Traditional, versatile tool for the winemaker pruning, for defoliation and for cutting the grapes at the vintage, Such tools are also generally used for work in the garden and in the forest. A vine knife (also Reber) has a single-edged, sickle-shaped blade with a downward-curved tip, which is sharpened on the inside of the curve. Such knives have already been used in this form antiquity used and often in archaeological excavations such as in Georgia found. Below is an antique multi-purpose vine knife from a German edition of the agricultural work “De re rustica” published in 1538 by the Roman author Columella (+70 AD) depicted.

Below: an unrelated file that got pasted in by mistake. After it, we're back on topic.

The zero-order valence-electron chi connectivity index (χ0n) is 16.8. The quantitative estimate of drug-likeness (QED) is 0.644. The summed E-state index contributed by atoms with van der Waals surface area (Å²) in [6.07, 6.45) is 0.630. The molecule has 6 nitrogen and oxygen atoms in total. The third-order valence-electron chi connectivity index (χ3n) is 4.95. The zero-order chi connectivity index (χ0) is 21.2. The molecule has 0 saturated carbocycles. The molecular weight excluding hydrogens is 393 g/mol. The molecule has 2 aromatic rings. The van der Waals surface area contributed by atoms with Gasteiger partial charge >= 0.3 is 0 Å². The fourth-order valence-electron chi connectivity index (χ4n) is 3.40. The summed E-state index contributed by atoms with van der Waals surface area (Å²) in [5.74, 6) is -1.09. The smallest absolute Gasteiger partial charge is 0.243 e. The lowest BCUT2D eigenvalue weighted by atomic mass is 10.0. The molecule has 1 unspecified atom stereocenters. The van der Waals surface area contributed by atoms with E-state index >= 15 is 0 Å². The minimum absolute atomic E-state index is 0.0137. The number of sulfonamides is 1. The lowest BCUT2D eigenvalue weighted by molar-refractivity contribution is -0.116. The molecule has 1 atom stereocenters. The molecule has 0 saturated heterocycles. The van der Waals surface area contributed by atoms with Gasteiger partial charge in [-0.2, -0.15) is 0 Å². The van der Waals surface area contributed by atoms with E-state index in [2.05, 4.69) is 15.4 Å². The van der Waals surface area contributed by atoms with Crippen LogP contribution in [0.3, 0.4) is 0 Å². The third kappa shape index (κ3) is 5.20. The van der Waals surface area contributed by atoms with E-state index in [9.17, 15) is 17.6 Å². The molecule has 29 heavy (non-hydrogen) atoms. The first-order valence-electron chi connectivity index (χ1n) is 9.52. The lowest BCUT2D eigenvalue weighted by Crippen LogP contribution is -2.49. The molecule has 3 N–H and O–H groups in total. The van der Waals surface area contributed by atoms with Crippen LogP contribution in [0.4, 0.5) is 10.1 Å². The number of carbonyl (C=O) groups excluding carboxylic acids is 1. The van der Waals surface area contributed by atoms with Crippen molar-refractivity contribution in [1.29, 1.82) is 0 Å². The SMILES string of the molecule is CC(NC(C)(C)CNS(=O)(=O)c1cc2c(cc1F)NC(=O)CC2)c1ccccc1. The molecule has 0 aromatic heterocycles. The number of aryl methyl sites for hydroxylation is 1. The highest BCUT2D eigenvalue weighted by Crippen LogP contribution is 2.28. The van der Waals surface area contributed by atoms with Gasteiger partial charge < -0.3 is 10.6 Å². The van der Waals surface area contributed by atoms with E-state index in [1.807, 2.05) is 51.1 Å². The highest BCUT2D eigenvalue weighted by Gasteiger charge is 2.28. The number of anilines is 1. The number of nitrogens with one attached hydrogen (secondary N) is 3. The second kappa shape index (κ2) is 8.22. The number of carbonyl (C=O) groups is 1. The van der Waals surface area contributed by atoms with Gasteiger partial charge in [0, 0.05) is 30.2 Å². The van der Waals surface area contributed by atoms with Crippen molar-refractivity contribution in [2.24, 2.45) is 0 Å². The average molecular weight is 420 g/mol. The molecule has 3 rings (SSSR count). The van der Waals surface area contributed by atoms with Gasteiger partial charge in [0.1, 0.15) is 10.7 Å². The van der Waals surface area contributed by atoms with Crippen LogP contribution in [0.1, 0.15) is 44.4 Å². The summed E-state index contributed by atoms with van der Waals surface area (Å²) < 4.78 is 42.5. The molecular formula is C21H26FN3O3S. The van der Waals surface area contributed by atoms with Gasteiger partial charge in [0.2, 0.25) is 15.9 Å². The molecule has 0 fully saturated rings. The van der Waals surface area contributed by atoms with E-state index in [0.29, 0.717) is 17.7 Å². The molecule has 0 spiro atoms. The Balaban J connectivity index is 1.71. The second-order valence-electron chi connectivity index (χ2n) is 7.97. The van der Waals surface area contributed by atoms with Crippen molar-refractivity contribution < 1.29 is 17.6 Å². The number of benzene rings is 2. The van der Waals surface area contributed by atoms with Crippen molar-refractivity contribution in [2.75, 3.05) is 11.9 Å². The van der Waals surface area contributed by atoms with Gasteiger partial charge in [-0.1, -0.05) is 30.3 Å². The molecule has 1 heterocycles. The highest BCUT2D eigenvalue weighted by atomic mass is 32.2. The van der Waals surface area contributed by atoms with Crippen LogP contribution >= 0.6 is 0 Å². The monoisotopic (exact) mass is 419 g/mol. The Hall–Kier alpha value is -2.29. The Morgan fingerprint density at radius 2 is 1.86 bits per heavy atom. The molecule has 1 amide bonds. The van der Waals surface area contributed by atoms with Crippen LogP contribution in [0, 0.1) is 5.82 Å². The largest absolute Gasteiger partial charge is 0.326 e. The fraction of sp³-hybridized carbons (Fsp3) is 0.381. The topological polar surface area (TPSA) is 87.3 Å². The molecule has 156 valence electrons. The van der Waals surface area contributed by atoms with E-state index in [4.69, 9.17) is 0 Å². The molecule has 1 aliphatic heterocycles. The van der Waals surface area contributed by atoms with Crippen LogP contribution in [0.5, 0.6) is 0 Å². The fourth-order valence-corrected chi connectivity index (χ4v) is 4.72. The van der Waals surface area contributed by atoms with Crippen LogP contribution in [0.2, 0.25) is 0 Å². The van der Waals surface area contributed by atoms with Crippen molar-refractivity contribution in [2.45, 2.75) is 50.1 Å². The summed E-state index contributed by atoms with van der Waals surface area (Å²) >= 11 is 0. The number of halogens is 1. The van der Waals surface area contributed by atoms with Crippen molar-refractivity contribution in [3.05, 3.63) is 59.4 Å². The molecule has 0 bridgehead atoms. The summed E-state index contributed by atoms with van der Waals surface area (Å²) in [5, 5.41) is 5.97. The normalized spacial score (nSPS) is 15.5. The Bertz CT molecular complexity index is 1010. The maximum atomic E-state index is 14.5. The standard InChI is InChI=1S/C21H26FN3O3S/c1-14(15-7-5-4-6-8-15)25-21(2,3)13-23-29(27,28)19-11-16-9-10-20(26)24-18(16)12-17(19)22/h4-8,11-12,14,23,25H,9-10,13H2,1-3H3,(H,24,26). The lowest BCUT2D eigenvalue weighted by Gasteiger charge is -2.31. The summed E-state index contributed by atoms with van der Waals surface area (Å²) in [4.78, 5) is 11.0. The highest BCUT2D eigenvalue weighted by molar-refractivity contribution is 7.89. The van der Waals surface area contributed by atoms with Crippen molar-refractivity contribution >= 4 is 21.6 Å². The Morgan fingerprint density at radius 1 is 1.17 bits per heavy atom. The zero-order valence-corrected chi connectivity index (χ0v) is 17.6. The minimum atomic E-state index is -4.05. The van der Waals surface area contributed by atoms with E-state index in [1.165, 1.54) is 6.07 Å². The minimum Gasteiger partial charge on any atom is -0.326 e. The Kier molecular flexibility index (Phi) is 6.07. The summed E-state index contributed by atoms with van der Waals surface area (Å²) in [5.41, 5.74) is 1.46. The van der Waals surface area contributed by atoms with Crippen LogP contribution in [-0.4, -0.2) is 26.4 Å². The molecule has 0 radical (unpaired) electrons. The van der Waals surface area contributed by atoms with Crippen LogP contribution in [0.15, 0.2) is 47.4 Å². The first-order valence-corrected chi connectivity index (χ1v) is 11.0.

Vine knives are also a common motif in the coat of arms of winegrowing communities or wineries. There are a myriad of regional and local names. Thirteen names are known in South Baden alone (Germany), including Bäcksel, Dechsel, Gertel, Schnäker, Riisäsli, Gertmesser, Häpe and Hoob. Others are Hippe or Heppe (Germany, Austria) and Mutz or Rebmutz (Switzerland). Hip is an old name for the goat; this is probably derived from the knife blade, which is similar to a goat's horn. From the middle of the 20th century, the vine knife was increasingly replaced by the pruning shears (wine scissors). See also under Weingarten Care,
Left picture: By Felix Blum, Attribution, Link
Right picture: Klosterneuburg